Italian airline seat manufacturer Avioninteriors has come up with a design for an aeroplane seat that it says would make flights a lot cheaper.
But the seat might not look as what you imagine – normal economy seat. It comes with a catch: Passengers would literally have to stand up throughout the flight. Yes, a seat that needs you to stand. How does it even look?
Not a standard economy, but ultra-basic economy!
The concept for the plane seat, Skyrider 2.9 was originally introduced in April 2018. The latest design called Skyrider 3.0 was introduced this year during the Aircraft Interiors Expo AIX19.
The newer model includes black seats with yellow-paints-splatter detailing and no longer silver poles that separated the seats.
Avointeriors’ engineering designer, Gaetano Perugini said that Skyrider 3.0 would allow standard economy, premium economy or business class and ultra-basic economy sections to be located within a single cabin.
Low-cost tickets = uncomfortable seats?
The upright passenger position would allow airlines to install the seats at a reduced pitch. Which refers to the distance between a row of seats and the one in front of it. While it means less legroom for passengers, the Skyrider would still maintain adequate comfort for passengers.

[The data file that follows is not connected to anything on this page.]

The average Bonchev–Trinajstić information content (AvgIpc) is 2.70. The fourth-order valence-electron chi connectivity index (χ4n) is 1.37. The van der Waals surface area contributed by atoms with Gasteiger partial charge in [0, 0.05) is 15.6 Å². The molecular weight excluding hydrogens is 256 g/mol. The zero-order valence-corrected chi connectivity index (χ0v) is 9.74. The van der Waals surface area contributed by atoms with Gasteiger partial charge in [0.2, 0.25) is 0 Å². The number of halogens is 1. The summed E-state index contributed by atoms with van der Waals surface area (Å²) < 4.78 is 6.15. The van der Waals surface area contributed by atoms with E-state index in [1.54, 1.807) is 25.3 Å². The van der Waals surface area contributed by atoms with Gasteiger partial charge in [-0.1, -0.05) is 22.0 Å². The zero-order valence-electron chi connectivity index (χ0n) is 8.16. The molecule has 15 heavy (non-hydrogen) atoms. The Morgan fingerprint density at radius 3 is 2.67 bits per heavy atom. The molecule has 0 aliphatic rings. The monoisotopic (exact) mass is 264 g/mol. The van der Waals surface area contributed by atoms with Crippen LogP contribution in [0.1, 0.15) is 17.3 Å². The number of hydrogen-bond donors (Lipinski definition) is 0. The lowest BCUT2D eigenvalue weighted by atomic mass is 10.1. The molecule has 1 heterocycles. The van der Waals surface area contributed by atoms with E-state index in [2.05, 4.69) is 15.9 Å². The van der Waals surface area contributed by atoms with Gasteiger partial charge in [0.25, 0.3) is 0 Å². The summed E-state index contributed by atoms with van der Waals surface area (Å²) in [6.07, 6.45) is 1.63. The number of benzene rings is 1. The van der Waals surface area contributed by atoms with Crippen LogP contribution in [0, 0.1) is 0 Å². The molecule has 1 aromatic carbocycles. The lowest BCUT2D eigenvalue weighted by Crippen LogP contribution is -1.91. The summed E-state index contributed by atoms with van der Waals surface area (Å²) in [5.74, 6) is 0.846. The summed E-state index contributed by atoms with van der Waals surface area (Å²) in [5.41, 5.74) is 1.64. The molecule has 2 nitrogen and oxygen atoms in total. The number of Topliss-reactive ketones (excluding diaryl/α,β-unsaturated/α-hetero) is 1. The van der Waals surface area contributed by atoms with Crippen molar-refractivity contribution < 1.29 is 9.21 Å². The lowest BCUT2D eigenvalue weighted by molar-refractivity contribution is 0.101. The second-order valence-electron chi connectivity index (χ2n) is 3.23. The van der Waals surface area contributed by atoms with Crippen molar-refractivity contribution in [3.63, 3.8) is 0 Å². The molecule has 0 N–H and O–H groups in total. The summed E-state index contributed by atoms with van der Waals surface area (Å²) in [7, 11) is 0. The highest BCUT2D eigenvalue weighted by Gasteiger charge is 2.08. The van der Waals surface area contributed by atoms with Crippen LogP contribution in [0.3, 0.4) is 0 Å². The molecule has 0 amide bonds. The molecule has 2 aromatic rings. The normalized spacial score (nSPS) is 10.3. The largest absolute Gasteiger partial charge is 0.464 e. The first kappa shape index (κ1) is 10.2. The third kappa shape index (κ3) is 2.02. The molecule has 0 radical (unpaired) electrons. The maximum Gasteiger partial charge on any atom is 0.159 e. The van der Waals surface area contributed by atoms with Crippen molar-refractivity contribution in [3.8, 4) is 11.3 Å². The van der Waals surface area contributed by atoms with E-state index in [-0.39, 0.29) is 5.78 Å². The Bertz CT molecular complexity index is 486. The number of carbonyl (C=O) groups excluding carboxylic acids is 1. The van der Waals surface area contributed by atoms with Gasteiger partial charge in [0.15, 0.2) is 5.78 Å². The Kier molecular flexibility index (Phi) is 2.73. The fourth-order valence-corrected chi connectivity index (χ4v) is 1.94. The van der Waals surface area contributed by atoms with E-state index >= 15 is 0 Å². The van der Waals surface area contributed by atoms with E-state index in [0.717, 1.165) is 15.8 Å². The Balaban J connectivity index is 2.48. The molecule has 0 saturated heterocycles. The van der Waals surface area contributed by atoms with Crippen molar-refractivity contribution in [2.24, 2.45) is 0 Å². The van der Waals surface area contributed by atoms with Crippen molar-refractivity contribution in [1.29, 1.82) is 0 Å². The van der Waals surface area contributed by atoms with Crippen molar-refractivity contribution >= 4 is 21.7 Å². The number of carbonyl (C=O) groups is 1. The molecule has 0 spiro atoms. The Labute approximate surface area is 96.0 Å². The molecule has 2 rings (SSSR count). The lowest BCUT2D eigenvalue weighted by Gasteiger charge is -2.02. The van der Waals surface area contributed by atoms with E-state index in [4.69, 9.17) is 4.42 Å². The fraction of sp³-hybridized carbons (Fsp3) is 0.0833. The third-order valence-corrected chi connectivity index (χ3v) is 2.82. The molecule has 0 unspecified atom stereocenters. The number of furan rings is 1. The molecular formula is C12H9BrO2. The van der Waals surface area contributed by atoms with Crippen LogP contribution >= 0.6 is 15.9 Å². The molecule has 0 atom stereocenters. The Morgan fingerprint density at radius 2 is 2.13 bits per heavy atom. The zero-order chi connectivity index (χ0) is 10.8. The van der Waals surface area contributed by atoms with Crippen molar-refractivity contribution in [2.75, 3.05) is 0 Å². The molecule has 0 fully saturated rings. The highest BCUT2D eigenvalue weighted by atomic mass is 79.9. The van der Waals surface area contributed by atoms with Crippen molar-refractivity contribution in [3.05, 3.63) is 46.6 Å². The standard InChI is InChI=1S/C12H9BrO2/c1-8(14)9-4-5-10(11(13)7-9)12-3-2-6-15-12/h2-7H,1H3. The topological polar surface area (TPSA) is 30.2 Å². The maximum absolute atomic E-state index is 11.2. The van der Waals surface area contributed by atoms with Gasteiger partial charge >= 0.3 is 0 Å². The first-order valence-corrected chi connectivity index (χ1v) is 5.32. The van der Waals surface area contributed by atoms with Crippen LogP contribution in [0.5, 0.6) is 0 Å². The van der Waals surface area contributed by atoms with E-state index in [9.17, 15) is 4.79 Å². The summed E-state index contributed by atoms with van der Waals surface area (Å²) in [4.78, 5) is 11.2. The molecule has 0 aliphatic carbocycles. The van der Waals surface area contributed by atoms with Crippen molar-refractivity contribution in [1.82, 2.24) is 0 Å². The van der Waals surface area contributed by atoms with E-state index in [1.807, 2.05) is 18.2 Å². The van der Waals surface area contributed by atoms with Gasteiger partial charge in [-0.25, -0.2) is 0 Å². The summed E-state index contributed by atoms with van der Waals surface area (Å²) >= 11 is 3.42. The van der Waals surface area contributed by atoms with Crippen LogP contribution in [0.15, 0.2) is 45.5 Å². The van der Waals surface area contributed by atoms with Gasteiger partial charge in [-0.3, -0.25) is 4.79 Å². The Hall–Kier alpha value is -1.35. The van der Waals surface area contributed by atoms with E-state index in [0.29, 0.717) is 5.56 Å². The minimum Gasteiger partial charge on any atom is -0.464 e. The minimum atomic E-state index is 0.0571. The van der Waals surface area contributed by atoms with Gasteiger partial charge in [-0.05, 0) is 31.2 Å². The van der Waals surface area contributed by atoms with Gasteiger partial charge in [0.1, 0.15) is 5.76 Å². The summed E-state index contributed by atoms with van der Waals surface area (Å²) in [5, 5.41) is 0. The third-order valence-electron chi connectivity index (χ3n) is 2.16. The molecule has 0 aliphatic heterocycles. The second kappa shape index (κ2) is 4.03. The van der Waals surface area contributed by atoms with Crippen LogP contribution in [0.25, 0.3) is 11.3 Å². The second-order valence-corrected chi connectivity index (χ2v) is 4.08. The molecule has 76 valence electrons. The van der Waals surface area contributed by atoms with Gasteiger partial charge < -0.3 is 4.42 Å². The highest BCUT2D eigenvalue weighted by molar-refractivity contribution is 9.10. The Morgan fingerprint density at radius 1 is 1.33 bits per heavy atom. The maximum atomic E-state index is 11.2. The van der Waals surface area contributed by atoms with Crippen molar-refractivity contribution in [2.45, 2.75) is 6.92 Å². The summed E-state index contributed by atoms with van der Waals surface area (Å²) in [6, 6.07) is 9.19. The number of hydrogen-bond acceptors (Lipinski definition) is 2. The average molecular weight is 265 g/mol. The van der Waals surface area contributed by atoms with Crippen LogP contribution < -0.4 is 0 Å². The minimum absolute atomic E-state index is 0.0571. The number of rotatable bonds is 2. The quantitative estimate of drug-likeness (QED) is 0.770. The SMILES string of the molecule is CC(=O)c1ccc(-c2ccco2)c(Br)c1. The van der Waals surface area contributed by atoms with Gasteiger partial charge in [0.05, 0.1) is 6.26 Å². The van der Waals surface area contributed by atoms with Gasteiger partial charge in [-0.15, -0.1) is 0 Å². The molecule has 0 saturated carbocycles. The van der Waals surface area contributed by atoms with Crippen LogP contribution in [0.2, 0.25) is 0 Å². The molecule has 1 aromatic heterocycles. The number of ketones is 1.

The manufacturer feels that for a short-range trip (less than 90 minutes) seats are comfortable enough. The final version will be able to accommodate elderly people as well as children.
Is the world ready for this?
There has already been “great interest” in seating concept. But only time will tell if people are actually willing to stand up throughout a whole flight in exchange for a cheap ticket.
The concept’s not about cramming in as many passengers in as possible. The concept offers a multi-class configuration which is nowadays impossible if you want to reach the maximum load of passengers.
Usually, the only way for an airline to reach maximum capacity is outfitting their aircraft entirely with economy seats. The Skyrider 3.0 takes up way less space than the average economy seat – just 23 inches.